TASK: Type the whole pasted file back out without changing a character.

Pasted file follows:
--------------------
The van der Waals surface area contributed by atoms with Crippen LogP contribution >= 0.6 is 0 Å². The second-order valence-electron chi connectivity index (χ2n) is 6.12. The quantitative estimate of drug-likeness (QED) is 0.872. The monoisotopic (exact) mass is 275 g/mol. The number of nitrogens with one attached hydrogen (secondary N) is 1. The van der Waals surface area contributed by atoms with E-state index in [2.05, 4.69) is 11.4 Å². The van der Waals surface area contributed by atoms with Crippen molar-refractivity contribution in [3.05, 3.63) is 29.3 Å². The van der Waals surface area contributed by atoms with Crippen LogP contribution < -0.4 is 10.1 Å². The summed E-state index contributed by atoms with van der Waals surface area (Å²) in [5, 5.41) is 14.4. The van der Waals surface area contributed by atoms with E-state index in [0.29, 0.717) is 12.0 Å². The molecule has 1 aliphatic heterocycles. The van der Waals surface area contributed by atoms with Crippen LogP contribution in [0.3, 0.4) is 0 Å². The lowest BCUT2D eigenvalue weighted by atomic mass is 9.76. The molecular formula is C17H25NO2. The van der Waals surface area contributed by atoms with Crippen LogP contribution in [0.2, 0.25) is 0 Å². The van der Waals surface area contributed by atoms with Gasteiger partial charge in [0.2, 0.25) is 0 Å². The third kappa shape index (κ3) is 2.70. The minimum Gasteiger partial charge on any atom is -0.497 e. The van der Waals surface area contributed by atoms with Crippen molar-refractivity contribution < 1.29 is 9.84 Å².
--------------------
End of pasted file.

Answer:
The van der Waals surface area contributed by atoms with Crippen LogP contribution >= 0.6 is 0 Å². The second-order valence-electron chi connectivity index (χ2n) is 6.12. The quantitative estimate of drug-likeness (QED) is 0.872. The monoisotopic (exact) mass is 275 g/mol. The number of nitrogens with one attached hydrogen (secondary N) is 1. The van der Waals surface area contributed by atoms with E-state index in [2.05, 4.69) is 11.4 Å². The van der Waals surface area contributed by atoms with Crippen molar-refractivity contribution in [3.05, 3.63) is 29.3 Å². The van der Waals surface area contributed by atoms with Crippen LogP contribution < -0.4 is 10.1 Å². The summed E-state index contributed by atoms with van der Waals surface area (Å²) in [5, 5.41) is 14.4. The van der Waals surface area contributed by atoms with E-state index in [0.29, 0.717) is 12.0 Å². The molecule has 1 aliphatic heterocycles. The van der Waals surface area contributed by atoms with Crippen LogP contribution in [0.3, 0.4) is 0 Å². The lowest BCUT2D eigenvalue weighted by atomic mass is 9.76. The molecular formula is C17H25NO2. The van der Waals surface area contributed by atoms with Crippen LogP contribution in [0.2, 0.25) is 0 Å². The van der Waals surface area contributed by atoms with Gasteiger partial charge in [0.2, 0.25) is 0 Å². The third kappa shape index (κ3) is 2.70. The minimum Gasteiger partial charge on any atom is -0.497 e. The van der Waals surface area contributed by atoms with Crippen molar-refractivity contribution < 1.29 is 9.84 Å².